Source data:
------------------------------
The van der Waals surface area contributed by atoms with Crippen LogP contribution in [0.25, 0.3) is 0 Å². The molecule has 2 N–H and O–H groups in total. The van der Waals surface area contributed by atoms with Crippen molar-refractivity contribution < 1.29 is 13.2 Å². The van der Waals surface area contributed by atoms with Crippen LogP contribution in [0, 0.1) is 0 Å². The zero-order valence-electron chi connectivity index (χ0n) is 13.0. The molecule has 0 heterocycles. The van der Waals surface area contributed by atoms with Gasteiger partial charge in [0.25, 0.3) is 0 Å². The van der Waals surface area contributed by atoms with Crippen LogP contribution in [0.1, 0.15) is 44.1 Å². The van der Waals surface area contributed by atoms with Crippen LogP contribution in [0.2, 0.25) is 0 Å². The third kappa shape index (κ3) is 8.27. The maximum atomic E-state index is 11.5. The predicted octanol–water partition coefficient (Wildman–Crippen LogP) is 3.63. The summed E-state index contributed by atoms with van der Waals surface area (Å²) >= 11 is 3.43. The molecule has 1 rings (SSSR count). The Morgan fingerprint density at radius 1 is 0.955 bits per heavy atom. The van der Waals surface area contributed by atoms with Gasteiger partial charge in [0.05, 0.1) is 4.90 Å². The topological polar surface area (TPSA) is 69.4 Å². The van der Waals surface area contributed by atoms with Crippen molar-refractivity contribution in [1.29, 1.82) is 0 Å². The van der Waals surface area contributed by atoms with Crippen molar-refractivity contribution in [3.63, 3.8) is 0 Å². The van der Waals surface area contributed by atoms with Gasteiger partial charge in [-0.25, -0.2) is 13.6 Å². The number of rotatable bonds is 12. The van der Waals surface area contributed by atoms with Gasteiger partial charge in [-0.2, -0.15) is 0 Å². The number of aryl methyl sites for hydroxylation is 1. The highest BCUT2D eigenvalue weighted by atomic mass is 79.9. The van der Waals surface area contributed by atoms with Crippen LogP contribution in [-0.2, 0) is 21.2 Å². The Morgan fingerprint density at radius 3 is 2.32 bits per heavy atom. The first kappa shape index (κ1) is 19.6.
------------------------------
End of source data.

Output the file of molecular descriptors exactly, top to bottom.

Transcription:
The van der Waals surface area contributed by atoms with Crippen LogP contribution in [0.25, 0.3) is 0 Å². The molecule has 2 N–H and O–H groups in total. The van der Waals surface area contributed by atoms with Crippen molar-refractivity contribution < 1.29 is 13.2 Å². The van der Waals surface area contributed by atoms with Crippen LogP contribution in [0, 0.1) is 0 Å². The zero-order valence-electron chi connectivity index (χ0n) is 13.0. The molecule has 0 heterocycles. The van der Waals surface area contributed by atoms with Gasteiger partial charge in [0.25, 0.3) is 0 Å². The van der Waals surface area contributed by atoms with Crippen LogP contribution in [0.1, 0.15) is 44.1 Å². The van der Waals surface area contributed by atoms with Crippen LogP contribution in [0.2, 0.25) is 0 Å². The third kappa shape index (κ3) is 8.27. The maximum atomic E-state index is 11.5. The predicted octanol–water partition coefficient (Wildman–Crippen LogP) is 3.63. The summed E-state index contributed by atoms with van der Waals surface area (Å²) >= 11 is 3.43. The molecule has 1 rings (SSSR count). The Morgan fingerprint density at radius 1 is 0.955 bits per heavy atom. The van der Waals surface area contributed by atoms with Gasteiger partial charge in [0.05, 0.1) is 4.90 Å². The topological polar surface area (TPSA) is 69.4 Å². The van der Waals surface area contributed by atoms with Crippen molar-refractivity contribution in [1.29, 1.82) is 0 Å². The van der Waals surface area contributed by atoms with Crippen molar-refractivity contribution in [3.63, 3.8) is 0 Å². The van der Waals surface area contributed by atoms with Gasteiger partial charge in [-0.25, -0.2) is 13.6 Å². The number of rotatable bonds is 12. The van der Waals surface area contributed by atoms with Gasteiger partial charge in [-0.2, -0.15) is 0 Å². The number of aryl methyl sites for hydroxylation is 1. The highest BCUT2D eigenvalue weighted by atomic mass is 79.9. The van der Waals surface area contributed by atoms with Crippen LogP contribution in [-0.2, 0) is 21.2 Å². The Morgan fingerprint density at radius 3 is 2.32 bits per heavy atom. The first kappa shape index (κ1) is 19.6.